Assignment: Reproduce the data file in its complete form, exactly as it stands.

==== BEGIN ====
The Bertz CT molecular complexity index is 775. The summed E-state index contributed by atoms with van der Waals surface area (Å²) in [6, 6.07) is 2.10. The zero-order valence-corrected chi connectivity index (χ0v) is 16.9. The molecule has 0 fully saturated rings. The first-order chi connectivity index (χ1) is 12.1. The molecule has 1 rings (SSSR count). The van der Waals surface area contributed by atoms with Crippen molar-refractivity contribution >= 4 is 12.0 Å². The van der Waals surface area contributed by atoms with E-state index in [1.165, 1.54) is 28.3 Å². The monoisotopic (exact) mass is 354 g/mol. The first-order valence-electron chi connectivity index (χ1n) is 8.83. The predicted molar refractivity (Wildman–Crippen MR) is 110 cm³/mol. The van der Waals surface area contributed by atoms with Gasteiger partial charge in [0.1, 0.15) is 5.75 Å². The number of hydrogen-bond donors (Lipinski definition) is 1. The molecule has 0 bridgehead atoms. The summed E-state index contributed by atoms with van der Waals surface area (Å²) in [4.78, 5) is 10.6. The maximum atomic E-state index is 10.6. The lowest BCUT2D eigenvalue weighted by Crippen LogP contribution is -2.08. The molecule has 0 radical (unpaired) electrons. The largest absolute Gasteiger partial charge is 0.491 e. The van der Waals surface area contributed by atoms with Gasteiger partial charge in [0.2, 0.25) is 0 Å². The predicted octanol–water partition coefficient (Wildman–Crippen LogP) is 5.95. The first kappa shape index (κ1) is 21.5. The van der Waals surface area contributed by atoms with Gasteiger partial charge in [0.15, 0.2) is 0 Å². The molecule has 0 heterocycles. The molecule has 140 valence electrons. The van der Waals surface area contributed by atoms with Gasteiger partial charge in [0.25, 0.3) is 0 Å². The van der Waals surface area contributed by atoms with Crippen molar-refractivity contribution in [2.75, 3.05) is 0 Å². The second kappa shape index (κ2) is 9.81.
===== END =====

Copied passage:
The Bertz CT molecular complexity index is 775. The summed E-state index contributed by atoms with van der Waals surface area (Å²) in [6, 6.07) is 2.10. The zero-order valence-corrected chi connectivity index (χ0v) is 16.9. The molecule has 0 fully saturated rings. The first-order chi connectivity index (χ1) is 12.1. The molecule has 1 rings (SSSR count). The van der Waals surface area contributed by atoms with Crippen molar-refractivity contribution >= 4 is 12.0 Å². The van der Waals surface area contributed by atoms with E-state index in [1.165, 1.54) is 28.3 Å². The monoisotopic (exact) mass is 354 g/mol. The first-order valence-electron chi connectivity index (χ1n) is 8.83. The predicted molar refractivity (Wildman–Crippen MR) is 110 cm³/mol. The van der Waals surface area contributed by atoms with Gasteiger partial charge in [0.1, 0.15) is 5.75 Å². The number of hydrogen-bond donors (Lipinski definition) is 1. The molecule has 0 bridgehead atoms. The summed E-state index contributed by atoms with van der Waals surface area (Å²) in [4.78, 5) is 10.6. The maximum atomic E-state index is 10.6. The lowest BCUT2D eigenvalue weighted by Crippen LogP contribution is -2.08. The molecule has 0 radical (unpaired) electrons. The largest absolute Gasteiger partial charge is 0.491 e. The van der Waals surface area contributed by atoms with Gasteiger partial charge in [0.2, 0.25) is 0 Å². The predicted octanol–water partition coefficient (Wildman–Crippen LogP) is 5.95. The first kappa shape index (κ1) is 21.5. The van der Waals surface area contributed by atoms with Gasteiger partial charge in [0.15, 0.2) is 0 Å². The molecule has 0 heterocycles. The molecule has 140 valence electrons. The van der Waals surface area contributed by atoms with Gasteiger partial charge in [0.25, 0.3) is 0 Å². The van der Waals surface area contributed by atoms with Crippen molar-refractivity contribution in [2.75, 3.05) is 0 Å². The second kappa shape index (κ2) is 9.81.